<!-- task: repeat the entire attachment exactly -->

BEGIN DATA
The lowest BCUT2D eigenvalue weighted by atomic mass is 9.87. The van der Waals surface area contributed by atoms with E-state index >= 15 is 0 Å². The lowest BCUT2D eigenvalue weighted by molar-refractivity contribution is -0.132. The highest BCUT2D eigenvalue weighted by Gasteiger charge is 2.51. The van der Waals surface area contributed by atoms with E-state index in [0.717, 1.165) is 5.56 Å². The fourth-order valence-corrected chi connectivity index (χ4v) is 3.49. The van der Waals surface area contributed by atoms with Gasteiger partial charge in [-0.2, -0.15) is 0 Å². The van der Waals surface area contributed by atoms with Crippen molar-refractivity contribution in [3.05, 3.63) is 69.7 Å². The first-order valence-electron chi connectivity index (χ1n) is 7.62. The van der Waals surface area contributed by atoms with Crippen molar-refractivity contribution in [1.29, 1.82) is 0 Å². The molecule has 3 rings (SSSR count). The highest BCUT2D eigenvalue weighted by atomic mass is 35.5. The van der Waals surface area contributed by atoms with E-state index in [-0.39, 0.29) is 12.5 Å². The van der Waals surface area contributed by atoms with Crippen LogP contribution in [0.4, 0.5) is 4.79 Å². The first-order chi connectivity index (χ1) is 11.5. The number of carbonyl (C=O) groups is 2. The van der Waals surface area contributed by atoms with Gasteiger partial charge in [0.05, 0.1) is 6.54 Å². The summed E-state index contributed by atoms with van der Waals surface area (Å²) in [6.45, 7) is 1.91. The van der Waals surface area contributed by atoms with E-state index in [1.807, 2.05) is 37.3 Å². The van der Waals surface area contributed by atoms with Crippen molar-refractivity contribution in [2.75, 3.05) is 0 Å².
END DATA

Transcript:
The lowest BCUT2D eigenvalue weighted by atomic mass is 9.87. The van der Waals surface area contributed by atoms with E-state index >= 15 is 0 Å². The lowest BCUT2D eigenvalue weighted by molar-refractivity contribution is -0.132. The highest BCUT2D eigenvalue weighted by Gasteiger charge is 2.51. The van der Waals surface area contributed by atoms with E-state index in [0.717, 1.165) is 5.56 Å². The fourth-order valence-corrected chi connectivity index (χ4v) is 3.49. The van der Waals surface area contributed by atoms with Gasteiger partial charge in [-0.2, -0.15) is 0 Å². The van der Waals surface area contributed by atoms with Crippen molar-refractivity contribution in [3.05, 3.63) is 69.7 Å². The first-order valence-electron chi connectivity index (χ1n) is 7.62. The van der Waals surface area contributed by atoms with Crippen molar-refractivity contribution in [1.29, 1.82) is 0 Å². The molecule has 3 rings (SSSR count). The highest BCUT2D eigenvalue weighted by atomic mass is 35.5. The van der Waals surface area contributed by atoms with E-state index in [-0.39, 0.29) is 12.5 Å². The van der Waals surface area contributed by atoms with Crippen LogP contribution in [0.4, 0.5) is 4.79 Å². The first-order chi connectivity index (χ1) is 11.5. The number of carbonyl (C=O) groups is 2. The van der Waals surface area contributed by atoms with Gasteiger partial charge in [0.05, 0.1) is 6.54 Å². The summed E-state index contributed by atoms with van der Waals surface area (Å²) in [6.45, 7) is 1.91. The van der Waals surface area contributed by atoms with E-state index in [1.807, 2.05) is 37.3 Å². The van der Waals surface area contributed by atoms with Crippen molar-refractivity contribution in [2.75, 3.05) is 0 Å².